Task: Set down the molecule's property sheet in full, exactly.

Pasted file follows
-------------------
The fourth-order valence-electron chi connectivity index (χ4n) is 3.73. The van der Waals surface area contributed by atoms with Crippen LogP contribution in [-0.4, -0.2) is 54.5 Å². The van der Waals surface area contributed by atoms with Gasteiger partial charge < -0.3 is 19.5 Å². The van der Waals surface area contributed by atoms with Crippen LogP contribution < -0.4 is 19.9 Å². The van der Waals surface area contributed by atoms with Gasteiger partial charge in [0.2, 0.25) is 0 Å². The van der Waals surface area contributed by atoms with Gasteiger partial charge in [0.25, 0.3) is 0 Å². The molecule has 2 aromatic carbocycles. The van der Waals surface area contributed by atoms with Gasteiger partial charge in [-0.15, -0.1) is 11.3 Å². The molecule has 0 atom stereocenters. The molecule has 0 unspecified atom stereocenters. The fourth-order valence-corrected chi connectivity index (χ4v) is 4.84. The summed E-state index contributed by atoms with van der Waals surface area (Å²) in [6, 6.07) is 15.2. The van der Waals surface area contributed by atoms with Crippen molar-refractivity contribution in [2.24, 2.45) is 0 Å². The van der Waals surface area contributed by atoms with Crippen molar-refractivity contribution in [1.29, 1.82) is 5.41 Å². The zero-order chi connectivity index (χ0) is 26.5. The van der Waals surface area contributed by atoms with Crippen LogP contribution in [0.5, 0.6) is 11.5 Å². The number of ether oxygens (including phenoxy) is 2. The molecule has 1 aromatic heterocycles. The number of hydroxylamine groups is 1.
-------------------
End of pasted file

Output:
The fourth-order valence-electron chi connectivity index (χ4n) is 3.73. The van der Waals surface area contributed by atoms with Crippen LogP contribution in [-0.4, -0.2) is 54.5 Å². The van der Waals surface area contributed by atoms with Gasteiger partial charge < -0.3 is 19.5 Å². The van der Waals surface area contributed by atoms with Crippen LogP contribution < -0.4 is 19.9 Å². The van der Waals surface area contributed by atoms with Gasteiger partial charge in [0.2, 0.25) is 0 Å². The van der Waals surface area contributed by atoms with Gasteiger partial charge in [0.25, 0.3) is 0 Å². The molecule has 2 aromatic carbocycles. The van der Waals surface area contributed by atoms with Gasteiger partial charge in [-0.15, -0.1) is 11.3 Å². The molecule has 0 atom stereocenters. The molecule has 0 unspecified atom stereocenters. The fourth-order valence-corrected chi connectivity index (χ4v) is 4.84. The summed E-state index contributed by atoms with van der Waals surface area (Å²) in [6, 6.07) is 15.2. The van der Waals surface area contributed by atoms with Crippen molar-refractivity contribution in [2.24, 2.45) is 0 Å². The van der Waals surface area contributed by atoms with Crippen molar-refractivity contribution in [1.29, 1.82) is 5.41 Å². The zero-order chi connectivity index (χ0) is 26.5. The van der Waals surface area contributed by atoms with Crippen LogP contribution in [0.5, 0.6) is 11.5 Å². The number of ether oxygens (including phenoxy) is 2. The molecule has 1 aromatic heterocycles. The number of hydroxylamine groups is 1.